• Endeavor, a Wisconsin team fielded by former Saturn boss Tom Schuler and featuring sprinter Frank Pipp, young Colombian climber Carlos Vargas, and many other good young guys.
  • Furniture retailer Matthis Brothers; the team has a new co-sponsor in the Sharper Image catalog and mall store chain, and they're here with a big team as well.
  • Recent Heritage Tour stage winner Emile Abraham is here leading his Aerospace Engineering squad.
  • Team Monex led by Italian Davide Frattini and Kiwi Gordon McCauley.

For the first couple hours we rolled (mostly downhill) through springtime in Arkansas. Dense foliage, birds chirpin', burbling brooks. Chatted with guys I've traveled with and know well. At one point some guy was asking me about politics or something, and I nearly answered him until I realized he was taking the piss out of me. When I heard him later ask me why I was following him around I had a ready answer in equal sarcasm to his own: "Yeah, I'm following you around because YOU'RE SO GOOD!" Heh heh.

Coaching tip of the day: A young guy I've been working with asked me, "How do you break into the single file line near the front when it's all teams up there?" If you have a team, you put your most deflection resistant, tenacious sprinter type on the last wheel of the team you want to follow, and then two additional teammates perform a gentle pincer maneuver to slot in behind him. Once two guys of the same team are in line, then the third guy has only to drop in between his mates and you're set. Usually those teams doing the work on the front are the ones who "get" to sit closest to the front. All of this doesn't mean much at all when it is rolling along "tempo" while a team chases a six-minute breakaway. In the absence of any serious crosswinds, it is actually easier to not fight for position in that single-file line; the preferred place is in the middle of the arrowhead behind that line. For example, Domina may be setting tempo on the front with four men, the GC leader's team sits next, and then tucked into the best draft in the middle of the V shaped bunch behind is where Cipo himself would ideally hang out. Yeah, it's more dangerous, but when the winds are light and the roads are good, it's definitely easier further back.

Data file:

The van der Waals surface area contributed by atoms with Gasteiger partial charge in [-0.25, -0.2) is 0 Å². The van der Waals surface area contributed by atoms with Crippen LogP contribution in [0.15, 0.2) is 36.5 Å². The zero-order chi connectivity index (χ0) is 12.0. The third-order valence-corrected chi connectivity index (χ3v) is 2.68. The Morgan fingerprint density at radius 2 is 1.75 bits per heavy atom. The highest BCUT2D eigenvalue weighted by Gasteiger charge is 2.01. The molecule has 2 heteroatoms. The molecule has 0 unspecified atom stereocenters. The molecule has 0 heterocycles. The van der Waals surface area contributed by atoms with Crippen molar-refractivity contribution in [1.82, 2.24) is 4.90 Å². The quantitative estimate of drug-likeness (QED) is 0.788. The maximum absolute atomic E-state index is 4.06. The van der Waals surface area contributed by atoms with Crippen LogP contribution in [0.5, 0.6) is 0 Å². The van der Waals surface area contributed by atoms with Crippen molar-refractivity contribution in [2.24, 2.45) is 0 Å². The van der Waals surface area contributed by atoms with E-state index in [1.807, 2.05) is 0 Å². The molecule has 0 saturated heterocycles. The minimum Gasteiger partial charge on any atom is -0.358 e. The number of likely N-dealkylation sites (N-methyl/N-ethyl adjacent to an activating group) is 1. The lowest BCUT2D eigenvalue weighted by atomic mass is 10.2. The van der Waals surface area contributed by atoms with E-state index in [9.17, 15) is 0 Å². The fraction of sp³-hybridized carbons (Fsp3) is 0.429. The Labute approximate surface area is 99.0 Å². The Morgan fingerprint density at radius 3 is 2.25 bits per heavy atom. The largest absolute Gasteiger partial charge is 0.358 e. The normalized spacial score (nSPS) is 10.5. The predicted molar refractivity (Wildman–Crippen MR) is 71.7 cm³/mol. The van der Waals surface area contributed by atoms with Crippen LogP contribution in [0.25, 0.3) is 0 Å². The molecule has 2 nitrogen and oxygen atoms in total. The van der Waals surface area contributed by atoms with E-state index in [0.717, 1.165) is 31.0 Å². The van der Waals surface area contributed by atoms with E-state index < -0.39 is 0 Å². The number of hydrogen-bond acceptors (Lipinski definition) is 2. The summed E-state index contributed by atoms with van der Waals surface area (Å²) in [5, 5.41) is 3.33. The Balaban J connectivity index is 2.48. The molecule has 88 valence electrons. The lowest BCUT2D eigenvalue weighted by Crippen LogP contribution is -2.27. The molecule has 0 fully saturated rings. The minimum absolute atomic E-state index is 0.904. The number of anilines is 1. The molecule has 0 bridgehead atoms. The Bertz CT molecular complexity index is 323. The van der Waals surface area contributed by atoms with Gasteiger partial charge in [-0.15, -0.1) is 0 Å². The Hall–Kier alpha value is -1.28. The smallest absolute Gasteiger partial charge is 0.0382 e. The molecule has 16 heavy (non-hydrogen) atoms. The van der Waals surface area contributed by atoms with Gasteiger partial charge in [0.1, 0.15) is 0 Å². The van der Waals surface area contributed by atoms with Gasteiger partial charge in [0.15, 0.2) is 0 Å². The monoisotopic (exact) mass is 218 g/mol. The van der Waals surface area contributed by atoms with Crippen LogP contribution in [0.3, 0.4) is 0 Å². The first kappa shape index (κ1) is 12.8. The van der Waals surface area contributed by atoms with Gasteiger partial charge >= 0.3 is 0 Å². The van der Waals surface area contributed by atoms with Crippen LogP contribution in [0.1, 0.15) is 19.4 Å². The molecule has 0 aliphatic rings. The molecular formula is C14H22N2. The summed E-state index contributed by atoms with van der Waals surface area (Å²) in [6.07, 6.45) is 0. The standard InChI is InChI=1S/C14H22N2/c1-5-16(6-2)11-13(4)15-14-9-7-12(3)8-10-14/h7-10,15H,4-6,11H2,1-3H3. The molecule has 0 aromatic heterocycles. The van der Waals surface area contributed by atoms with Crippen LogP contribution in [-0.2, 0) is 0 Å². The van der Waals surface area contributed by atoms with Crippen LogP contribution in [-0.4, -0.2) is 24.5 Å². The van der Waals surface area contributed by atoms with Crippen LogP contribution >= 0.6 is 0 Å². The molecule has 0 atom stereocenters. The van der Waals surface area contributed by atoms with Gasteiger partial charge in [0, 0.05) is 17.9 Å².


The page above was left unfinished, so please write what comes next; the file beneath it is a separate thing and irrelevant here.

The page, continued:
Late in the race Bergman attacked us all on the main hill of the day. It was a straight headwind and the finish was fully 30km from the summit, so we "let" him go. That's not completely accurate because I did try to get across, but I was pretty flat and useless. I got 90 percent there and blew up. So we had to chase later on. The candy team demolished everyone in the finish, Brooks and Candybro (Candelario) going 1-2. Sure would have been nice to have had Moninger here...


Stage 2 - May 15: Road Race, 92miles

Saturday morning. The weather is much better today. We made a major error in not trying to make this one hard. Jelly Belly controlled it well, bringing back the lone escapee with 11km to go. They never had to chase full out, so for a while bets were flying in the pack as to whether the break would stick, whether Jelly Belly was cracking (at 40km/h, I don't think so) and whether they were underestimating this tough young guy seven minutes ahead. With no stage prizes on offer and only time bonuses to the top three placings, it wasn't in the cards again. Had pizza on the Fayettville old town square and crashed for a few hours in a downtown hotel room, six riders napping all over the floor.


All taken care for in Arkansas: Part II